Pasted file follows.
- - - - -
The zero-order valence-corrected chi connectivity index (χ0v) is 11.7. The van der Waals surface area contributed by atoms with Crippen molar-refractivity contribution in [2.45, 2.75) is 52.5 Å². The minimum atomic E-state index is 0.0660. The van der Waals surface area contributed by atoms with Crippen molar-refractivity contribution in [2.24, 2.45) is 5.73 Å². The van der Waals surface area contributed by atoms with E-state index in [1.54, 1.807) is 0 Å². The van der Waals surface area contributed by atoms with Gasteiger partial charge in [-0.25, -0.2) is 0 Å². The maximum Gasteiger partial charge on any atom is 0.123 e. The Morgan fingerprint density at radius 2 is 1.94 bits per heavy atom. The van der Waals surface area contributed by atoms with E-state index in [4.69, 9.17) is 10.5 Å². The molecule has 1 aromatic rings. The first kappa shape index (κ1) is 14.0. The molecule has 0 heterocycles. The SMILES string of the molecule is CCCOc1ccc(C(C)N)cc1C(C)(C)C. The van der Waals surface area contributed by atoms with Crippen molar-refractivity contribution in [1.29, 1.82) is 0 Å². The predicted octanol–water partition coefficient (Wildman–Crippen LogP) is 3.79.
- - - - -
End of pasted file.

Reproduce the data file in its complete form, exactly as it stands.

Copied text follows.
The zero-order valence-corrected chi connectivity index (χ0v) is 11.7. The van der Waals surface area contributed by atoms with Crippen molar-refractivity contribution in [2.45, 2.75) is 52.5 Å². The minimum atomic E-state index is 0.0660. The van der Waals surface area contributed by atoms with Crippen molar-refractivity contribution in [2.24, 2.45) is 5.73 Å². The van der Waals surface area contributed by atoms with E-state index in [1.54, 1.807) is 0 Å². The van der Waals surface area contributed by atoms with Gasteiger partial charge in [-0.25, -0.2) is 0 Å². The maximum Gasteiger partial charge on any atom is 0.123 e. The Morgan fingerprint density at radius 2 is 1.94 bits per heavy atom. The van der Waals surface area contributed by atoms with E-state index in [4.69, 9.17) is 10.5 Å². The molecule has 1 aromatic rings. The first kappa shape index (κ1) is 14.0. The molecule has 0 heterocycles. The SMILES string of the molecule is CCCOc1ccc(C(C)N)cc1C(C)(C)C. The van der Waals surface area contributed by atoms with Crippen molar-refractivity contribution in [1.29, 1.82) is 0 Å². The predicted octanol–water partition coefficient (Wildman–Crippen LogP) is 3.79.